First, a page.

Challenge: Free Study 2011-01 (Advanced Editing VII)
Camera: Nikon D40
Lens: Nikon AF-S Zoom-Nikkor 70-300mm f/4.5-5.6G IF-ED VR
Location: Centertown TN
Date: Jan 22, 2011
Galleries: Sky, Emotive
Date Uploaded: Jan 25, 2011
|I had taken advantage of having the men folk out of the house. I had gone to the grocery store, I had cleaned, I did a little sewing and I sat, alone and listened to the silence. Then I wondered, "Why am I sitting in this house? I should be outside!" You see, like most Southerners winter is not my favorite season, but over the years I have learned to embrace it. After all, you can't have the day without the night, you can't have the good without the bad and like it or not, in order to appreciate the spring summer and fall you must have winter. Of course, we Southerners are blessed, usually, with mild winters, but this year for us anyway, winter has been a monster. Extremely cold, with five to six inches of snow that stubbornly refused to melt away.
But this day was more of a normal Southern winter. Which was why I was alone in the house as my husband and boys had decided that today was the perfect day to cut wood. And it was. It was bright and sunny. It was cold, but not unbearably cold and after weeks and weeks of snow and grey skies they were happy to be outside. I had opted out as I had chores of my own that needed tending to. After those had been marked off my list I found I had time to myself. A precious commodity as any woman with a family well knows.
I needed to take a long walk. A walk by myself. A walk where I didn't have to talk unless I wanted to. A walk that would allow my thoughts to ramble. So I leashed the dogs and we headed to the open fields. As I walked I enjoyed the crisp clean air. I thought of how miserable this walk would be at this particular time of day in the summer. The air would have to be cut with a knife, the dogs tongues would be dragging the ground and bugs. There would be bugs everywhere. But as it was, the only really unpleasant thing I had to deal with was muddy hiking boots.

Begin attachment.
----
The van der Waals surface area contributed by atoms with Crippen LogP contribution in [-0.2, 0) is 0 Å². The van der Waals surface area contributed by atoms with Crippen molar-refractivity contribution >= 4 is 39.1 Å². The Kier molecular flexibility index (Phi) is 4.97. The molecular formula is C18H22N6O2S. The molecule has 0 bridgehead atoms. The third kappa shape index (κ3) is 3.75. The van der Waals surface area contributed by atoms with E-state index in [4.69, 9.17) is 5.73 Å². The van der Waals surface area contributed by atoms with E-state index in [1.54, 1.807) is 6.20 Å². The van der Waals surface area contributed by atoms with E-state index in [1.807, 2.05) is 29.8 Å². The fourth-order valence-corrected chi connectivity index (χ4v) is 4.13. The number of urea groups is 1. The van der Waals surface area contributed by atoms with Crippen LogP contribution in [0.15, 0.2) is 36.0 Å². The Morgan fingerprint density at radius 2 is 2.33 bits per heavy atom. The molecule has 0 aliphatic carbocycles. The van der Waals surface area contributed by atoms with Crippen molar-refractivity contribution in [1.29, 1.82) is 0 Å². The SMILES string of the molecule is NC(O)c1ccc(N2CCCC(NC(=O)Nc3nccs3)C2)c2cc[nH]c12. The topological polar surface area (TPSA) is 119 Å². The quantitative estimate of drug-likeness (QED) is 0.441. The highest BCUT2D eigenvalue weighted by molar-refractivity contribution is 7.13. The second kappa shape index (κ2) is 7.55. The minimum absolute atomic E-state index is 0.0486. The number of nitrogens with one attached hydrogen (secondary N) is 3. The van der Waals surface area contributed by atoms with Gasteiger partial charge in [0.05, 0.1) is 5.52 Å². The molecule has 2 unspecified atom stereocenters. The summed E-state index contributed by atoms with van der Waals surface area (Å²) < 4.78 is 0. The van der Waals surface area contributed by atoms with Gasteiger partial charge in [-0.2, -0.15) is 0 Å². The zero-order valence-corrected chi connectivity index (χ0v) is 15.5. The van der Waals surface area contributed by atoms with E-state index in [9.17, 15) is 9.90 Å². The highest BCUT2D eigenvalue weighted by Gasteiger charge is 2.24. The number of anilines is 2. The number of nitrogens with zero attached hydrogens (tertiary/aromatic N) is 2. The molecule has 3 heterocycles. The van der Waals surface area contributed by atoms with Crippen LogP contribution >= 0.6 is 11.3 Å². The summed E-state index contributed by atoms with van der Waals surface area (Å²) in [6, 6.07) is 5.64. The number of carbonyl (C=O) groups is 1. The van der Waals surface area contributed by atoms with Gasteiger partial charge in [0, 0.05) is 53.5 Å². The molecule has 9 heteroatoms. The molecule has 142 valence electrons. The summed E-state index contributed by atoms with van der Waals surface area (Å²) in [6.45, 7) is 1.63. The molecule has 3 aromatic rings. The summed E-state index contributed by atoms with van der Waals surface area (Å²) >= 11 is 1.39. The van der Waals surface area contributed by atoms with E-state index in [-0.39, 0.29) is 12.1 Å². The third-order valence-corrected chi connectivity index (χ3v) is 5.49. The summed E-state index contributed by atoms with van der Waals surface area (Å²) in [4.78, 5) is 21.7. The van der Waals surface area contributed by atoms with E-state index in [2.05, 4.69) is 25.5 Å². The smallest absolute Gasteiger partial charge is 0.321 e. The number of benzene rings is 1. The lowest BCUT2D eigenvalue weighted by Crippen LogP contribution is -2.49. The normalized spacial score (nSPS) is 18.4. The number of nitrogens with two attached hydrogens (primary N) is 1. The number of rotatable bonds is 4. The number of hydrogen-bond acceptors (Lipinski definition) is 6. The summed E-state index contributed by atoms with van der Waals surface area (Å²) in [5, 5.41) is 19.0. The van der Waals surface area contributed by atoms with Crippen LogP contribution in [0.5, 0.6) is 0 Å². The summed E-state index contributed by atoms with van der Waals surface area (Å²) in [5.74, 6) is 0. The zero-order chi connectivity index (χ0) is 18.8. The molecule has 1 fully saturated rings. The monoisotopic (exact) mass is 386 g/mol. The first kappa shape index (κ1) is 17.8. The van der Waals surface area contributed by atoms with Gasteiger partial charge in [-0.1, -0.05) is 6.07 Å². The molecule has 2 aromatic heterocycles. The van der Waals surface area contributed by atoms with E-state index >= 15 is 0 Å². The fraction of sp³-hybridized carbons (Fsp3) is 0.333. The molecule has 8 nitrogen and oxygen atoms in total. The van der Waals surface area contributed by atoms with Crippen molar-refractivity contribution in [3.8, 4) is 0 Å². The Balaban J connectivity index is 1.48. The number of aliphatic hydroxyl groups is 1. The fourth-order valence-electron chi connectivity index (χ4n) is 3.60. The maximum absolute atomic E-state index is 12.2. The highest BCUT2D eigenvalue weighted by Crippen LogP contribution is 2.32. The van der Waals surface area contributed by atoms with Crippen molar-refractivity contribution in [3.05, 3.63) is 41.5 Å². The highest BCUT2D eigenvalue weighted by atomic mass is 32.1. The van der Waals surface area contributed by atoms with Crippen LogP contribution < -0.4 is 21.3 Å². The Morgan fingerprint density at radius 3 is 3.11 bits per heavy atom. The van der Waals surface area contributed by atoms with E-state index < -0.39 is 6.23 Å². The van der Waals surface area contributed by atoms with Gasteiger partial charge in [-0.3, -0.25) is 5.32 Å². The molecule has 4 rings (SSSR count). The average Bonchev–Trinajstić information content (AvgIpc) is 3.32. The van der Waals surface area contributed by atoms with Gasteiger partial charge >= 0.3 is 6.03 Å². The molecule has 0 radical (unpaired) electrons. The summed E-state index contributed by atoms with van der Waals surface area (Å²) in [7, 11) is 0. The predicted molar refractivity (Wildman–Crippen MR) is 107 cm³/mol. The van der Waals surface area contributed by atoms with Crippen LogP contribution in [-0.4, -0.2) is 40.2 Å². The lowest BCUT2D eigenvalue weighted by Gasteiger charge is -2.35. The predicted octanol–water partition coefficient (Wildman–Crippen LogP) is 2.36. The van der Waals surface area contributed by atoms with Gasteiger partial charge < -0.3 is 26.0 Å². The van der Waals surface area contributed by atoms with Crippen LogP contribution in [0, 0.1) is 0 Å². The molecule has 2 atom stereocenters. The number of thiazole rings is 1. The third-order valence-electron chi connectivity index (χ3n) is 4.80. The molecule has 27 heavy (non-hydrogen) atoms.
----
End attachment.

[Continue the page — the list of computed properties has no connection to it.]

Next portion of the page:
The particular field we were walking in is a field that I come to often to photograph a tree. Most people look at me with puzzlement on their faces when I tell them that love to photograph a particualr tree. But for me it is an amazing work of art. I can sit anywhere in this field and just look at that tree. I can do it for hours. But it had never dawned upon me to walk to the tree. I had always enjoyed it from afar but this day, this sunny typical Southern winter day, I decided I would introduce myself to that tree.
The dogs and I walked along the edge of the hay field. They always enjoy a walk. I talked with them. You know you can tell a dog a secret and know that they will never, ever tell anyone? I watched the tree, taking it in from all the different angles and it was as amazingly beautiful from one corner of the field to another. As I got closer I was excited to see that the fence was not going to cut me off at a distance; I was going to be able to go to the tree. The sky had changed to a steal grey and the closer I got the more respect I gained for the beauty of the tree. It was old and dead, the bark was twisted, limbs were falling, it was a host for poison oak, it was alone, it was still and yet it was beautiful. I stood below, starring up with wonder, looking at the detail, the hole where the sky pierced through a branch, the distinct shape of grey on grey, the shear, raw roughness of all. The dogs became restless and we walked away and I was ever looking over my shoulder as the tree watched over us and I took comfort in the fact that I had made a connection. Not necessarily with the tree but a connection within myself to something more powerful than myself. A connection that no matter how I try I will never be able to explain it. A connection that I will be able to call upon to help me thru the unusually cold Southern winters of my life. A connection that will go unnamed but that is still there and is mine.
As I reached the road I turned and gazed upon the tree for the last time that day, knowing that I would return tomorrow. Such beauty to behold. And I didn't have to travel across the country to see it. I just had to open my eyes and notice it.
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